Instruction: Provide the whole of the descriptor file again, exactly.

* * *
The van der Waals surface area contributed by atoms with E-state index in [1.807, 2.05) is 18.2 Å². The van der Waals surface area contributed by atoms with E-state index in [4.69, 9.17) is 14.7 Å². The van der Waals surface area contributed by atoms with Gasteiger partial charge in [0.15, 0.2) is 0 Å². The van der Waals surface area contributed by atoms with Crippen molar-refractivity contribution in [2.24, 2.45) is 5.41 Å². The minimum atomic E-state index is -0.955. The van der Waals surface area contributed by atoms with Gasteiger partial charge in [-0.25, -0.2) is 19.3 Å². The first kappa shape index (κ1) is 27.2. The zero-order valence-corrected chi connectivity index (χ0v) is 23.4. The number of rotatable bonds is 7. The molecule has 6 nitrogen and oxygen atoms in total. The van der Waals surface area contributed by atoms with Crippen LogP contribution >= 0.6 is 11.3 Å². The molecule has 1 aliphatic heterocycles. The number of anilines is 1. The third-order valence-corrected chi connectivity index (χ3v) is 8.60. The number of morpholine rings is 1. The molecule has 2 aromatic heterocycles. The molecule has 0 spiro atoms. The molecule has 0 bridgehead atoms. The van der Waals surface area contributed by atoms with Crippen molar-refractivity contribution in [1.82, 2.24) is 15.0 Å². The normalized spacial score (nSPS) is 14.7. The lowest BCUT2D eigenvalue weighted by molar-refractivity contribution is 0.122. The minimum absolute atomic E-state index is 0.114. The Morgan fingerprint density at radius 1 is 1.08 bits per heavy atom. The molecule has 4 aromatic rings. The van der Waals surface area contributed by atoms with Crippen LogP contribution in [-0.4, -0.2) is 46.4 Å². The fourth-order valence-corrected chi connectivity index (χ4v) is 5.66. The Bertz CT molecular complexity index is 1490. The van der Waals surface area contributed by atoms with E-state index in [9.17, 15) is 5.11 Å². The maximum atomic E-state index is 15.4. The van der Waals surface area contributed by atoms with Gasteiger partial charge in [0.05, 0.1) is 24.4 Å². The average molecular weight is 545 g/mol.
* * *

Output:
The van der Waals surface area contributed by atoms with E-state index in [1.807, 2.05) is 18.2 Å². The van der Waals surface area contributed by atoms with E-state index in [4.69, 9.17) is 14.7 Å². The van der Waals surface area contributed by atoms with Gasteiger partial charge in [0.15, 0.2) is 0 Å². The van der Waals surface area contributed by atoms with Crippen molar-refractivity contribution in [2.24, 2.45) is 5.41 Å². The minimum atomic E-state index is -0.955. The van der Waals surface area contributed by atoms with Gasteiger partial charge in [-0.25, -0.2) is 19.3 Å². The first kappa shape index (κ1) is 27.2. The zero-order valence-corrected chi connectivity index (χ0v) is 23.4. The number of rotatable bonds is 7. The molecule has 6 nitrogen and oxygen atoms in total. The van der Waals surface area contributed by atoms with Crippen LogP contribution >= 0.6 is 11.3 Å². The molecule has 1 aliphatic heterocycles. The number of anilines is 1. The third-order valence-corrected chi connectivity index (χ3v) is 8.60. The number of morpholine rings is 1. The molecule has 2 aromatic heterocycles. The molecule has 0 spiro atoms. The molecule has 0 bridgehead atoms. The van der Waals surface area contributed by atoms with Crippen molar-refractivity contribution in [1.82, 2.24) is 15.0 Å². The normalized spacial score (nSPS) is 14.7. The lowest BCUT2D eigenvalue weighted by molar-refractivity contribution is 0.122. The minimum absolute atomic E-state index is 0.114. The Morgan fingerprint density at radius 1 is 1.08 bits per heavy atom. The molecule has 4 aromatic rings. The van der Waals surface area contributed by atoms with Crippen LogP contribution in [-0.4, -0.2) is 46.4 Å². The fourth-order valence-corrected chi connectivity index (χ4v) is 5.66. The Bertz CT molecular complexity index is 1490. The van der Waals surface area contributed by atoms with E-state index in [9.17, 15) is 5.11 Å². The maximum atomic E-state index is 15.4. The van der Waals surface area contributed by atoms with Gasteiger partial charge in [0.05, 0.1) is 24.4 Å². The average molecular weight is 545 g/mol.